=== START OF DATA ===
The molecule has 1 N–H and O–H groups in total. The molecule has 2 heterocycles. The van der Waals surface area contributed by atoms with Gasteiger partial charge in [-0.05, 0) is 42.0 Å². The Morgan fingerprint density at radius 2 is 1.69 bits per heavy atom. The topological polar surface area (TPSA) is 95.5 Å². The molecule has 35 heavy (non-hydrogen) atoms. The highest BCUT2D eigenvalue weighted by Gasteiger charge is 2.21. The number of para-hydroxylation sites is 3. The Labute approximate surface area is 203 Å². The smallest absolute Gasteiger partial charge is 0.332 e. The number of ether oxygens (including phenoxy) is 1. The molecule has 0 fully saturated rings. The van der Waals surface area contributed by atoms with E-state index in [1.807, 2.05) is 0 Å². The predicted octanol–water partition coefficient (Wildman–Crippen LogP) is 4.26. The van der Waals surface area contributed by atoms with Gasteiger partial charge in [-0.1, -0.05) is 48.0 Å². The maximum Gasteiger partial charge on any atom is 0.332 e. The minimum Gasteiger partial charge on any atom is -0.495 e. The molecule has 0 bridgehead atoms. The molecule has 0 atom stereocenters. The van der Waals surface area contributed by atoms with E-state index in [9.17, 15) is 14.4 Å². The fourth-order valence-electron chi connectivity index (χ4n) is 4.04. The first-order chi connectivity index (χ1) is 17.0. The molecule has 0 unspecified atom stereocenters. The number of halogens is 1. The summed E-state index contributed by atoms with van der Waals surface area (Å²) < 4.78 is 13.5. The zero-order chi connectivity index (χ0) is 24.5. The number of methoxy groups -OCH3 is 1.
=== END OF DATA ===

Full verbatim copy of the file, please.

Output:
The molecule has 1 N–H and O–H groups in total. The molecule has 2 heterocycles. The van der Waals surface area contributed by atoms with Gasteiger partial charge in [-0.05, 0) is 42.0 Å². The Morgan fingerprint density at radius 2 is 1.69 bits per heavy atom. The topological polar surface area (TPSA) is 95.5 Å². The molecule has 35 heavy (non-hydrogen) atoms. The highest BCUT2D eigenvalue weighted by Gasteiger charge is 2.21. The number of para-hydroxylation sites is 3. The Labute approximate surface area is 203 Å². The smallest absolute Gasteiger partial charge is 0.332 e. The number of ether oxygens (including phenoxy) is 1. The molecule has 0 fully saturated rings. The van der Waals surface area contributed by atoms with E-state index in [1.807, 2.05) is 0 Å². The predicted octanol–water partition coefficient (Wildman–Crippen LogP) is 4.26. The van der Waals surface area contributed by atoms with Gasteiger partial charge in [-0.1, -0.05) is 48.0 Å². The maximum Gasteiger partial charge on any atom is 0.332 e. The minimum Gasteiger partial charge on any atom is -0.495 e. The molecule has 0 bridgehead atoms. The molecule has 0 atom stereocenters. The van der Waals surface area contributed by atoms with E-state index in [9.17, 15) is 14.4 Å². The fourth-order valence-electron chi connectivity index (χ4n) is 4.04. The first-order chi connectivity index (χ1) is 17.0. The molecule has 0 unspecified atom stereocenters. The number of halogens is 1. The summed E-state index contributed by atoms with van der Waals surface area (Å²) < 4.78 is 13.5. The zero-order chi connectivity index (χ0) is 24.5. The number of methoxy groups -OCH3 is 1.